No one can predict the impact of COVID-19 on live performance in the days to come. Nashville has seen a resurgence in attendance at live music shows, but there’s no way to guess what will happen with the spread of the virus, mask mandates, and the abilities of businesses to continue to attract crowds. For now, though, artists like singer-songwriter Judy Paster are singing to sold-out audiences.
Paster is a Pennsylvania native who originally gained notice in Billboard with her rootsy debut EP, and moved to Nashville a few years later because, as she said, “I knew it was where I’m supposed to be.” It wasn’t long before she began to place songs with other artists, including the 2015 Covenant-award winning (the Canadian equivalent of America’s Dove) “Awaken My Love” for Canadian musician Sean Spicer, co-written with Spicer and Bill DiLuigi. But she found herself getting airplay in Nashville for her own recordings as well. “I started getting played on the radio, getting played on WMOT and Lightning 100,” she said. “I’m passionate about songwriting, but I do believe I’m meant to sing the songs that I write, to record them, to connect with the audience and do what an artist does. So I’m trying to stay true to that and have just been going for it.”
While she sings for the love of it in the open mics of Nashville and beyond, Paster also performs frequently at venues like the Listening Room and the Sutler, where some of the performers actually get paid. “I recently sold out a Listening Room show with Bill DiLuigi, Shawn Byrne and Brian White, who wrote Jason Aldean’s new number one [‘Blame It On You’],” she said. “In Nashville, it seems like every show has been selling out. I think people are so encouraged and so excited to get back out, they’re getting out there and buying tickets. But I do a lot of advertising, I send my poster and show information to the hotels, and I think that helps. I do whatever I can on my end [to promote myself].”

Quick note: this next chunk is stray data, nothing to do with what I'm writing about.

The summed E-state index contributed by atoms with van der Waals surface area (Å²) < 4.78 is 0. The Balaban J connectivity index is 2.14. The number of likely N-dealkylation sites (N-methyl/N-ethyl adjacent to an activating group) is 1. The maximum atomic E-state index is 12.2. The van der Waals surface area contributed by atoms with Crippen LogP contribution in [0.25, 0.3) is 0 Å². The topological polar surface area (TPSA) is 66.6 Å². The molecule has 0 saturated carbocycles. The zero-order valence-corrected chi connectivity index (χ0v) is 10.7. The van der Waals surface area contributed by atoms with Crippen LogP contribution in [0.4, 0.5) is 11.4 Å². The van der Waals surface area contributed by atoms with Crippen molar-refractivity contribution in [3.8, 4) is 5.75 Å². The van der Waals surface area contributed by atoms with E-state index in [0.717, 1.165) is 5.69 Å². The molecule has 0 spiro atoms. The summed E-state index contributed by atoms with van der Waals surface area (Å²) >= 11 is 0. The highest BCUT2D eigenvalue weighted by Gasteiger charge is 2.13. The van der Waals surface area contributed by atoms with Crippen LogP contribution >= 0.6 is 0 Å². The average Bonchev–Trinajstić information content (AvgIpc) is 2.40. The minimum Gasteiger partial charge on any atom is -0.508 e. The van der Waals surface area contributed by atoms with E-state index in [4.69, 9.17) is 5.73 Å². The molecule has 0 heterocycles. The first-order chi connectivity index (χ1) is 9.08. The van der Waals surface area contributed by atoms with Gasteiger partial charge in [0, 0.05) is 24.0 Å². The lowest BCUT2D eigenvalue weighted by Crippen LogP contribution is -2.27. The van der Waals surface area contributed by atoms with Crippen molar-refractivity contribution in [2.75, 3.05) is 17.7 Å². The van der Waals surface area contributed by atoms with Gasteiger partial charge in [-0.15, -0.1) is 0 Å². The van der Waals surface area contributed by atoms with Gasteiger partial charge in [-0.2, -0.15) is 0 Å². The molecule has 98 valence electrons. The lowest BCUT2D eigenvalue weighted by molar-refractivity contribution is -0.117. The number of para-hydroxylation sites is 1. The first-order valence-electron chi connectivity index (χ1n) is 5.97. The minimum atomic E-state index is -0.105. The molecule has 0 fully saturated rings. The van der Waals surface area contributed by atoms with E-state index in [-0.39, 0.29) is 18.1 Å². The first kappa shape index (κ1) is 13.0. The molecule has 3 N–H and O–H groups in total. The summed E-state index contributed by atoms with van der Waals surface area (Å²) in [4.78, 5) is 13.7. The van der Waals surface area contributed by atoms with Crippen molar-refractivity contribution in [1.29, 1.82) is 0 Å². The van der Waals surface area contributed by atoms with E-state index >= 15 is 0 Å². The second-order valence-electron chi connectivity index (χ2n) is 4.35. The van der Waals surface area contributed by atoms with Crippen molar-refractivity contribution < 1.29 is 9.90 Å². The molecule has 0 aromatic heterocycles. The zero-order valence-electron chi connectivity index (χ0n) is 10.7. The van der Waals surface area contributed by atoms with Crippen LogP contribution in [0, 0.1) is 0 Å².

“But I still do it for the love of it,” she said. “There’s usually no money in playing rounds, though occasionally I’ll sell some CDs – it’s nice if you manage to capture the audience and they want to take you home. New singer-songwriters in town will reach out to me [for guidance], and I tell them about the Commodore and a couple others, places where they can get their feet wet. I think most singer-songwriters who move here still have the same dream, but to go out and do what you want to do, you’re usually not gonna get paid enough. So you really have to love it.”
Paster’s digital single releases this year include “Dreams Are Made to Believe,” written with Moe Loughran of Nashville Creative House and legendary keyboardist-songwriter Bill Cuomo (Stevie Nicks, Whitesnake), and “True Love Has a Cost” with DiLuigi, who she started writing with years ago in Philly. She said her next single, “The Ride” (written with Kelli Johnson), will drop soon, and will be part of a full EP to possibly be released later this year.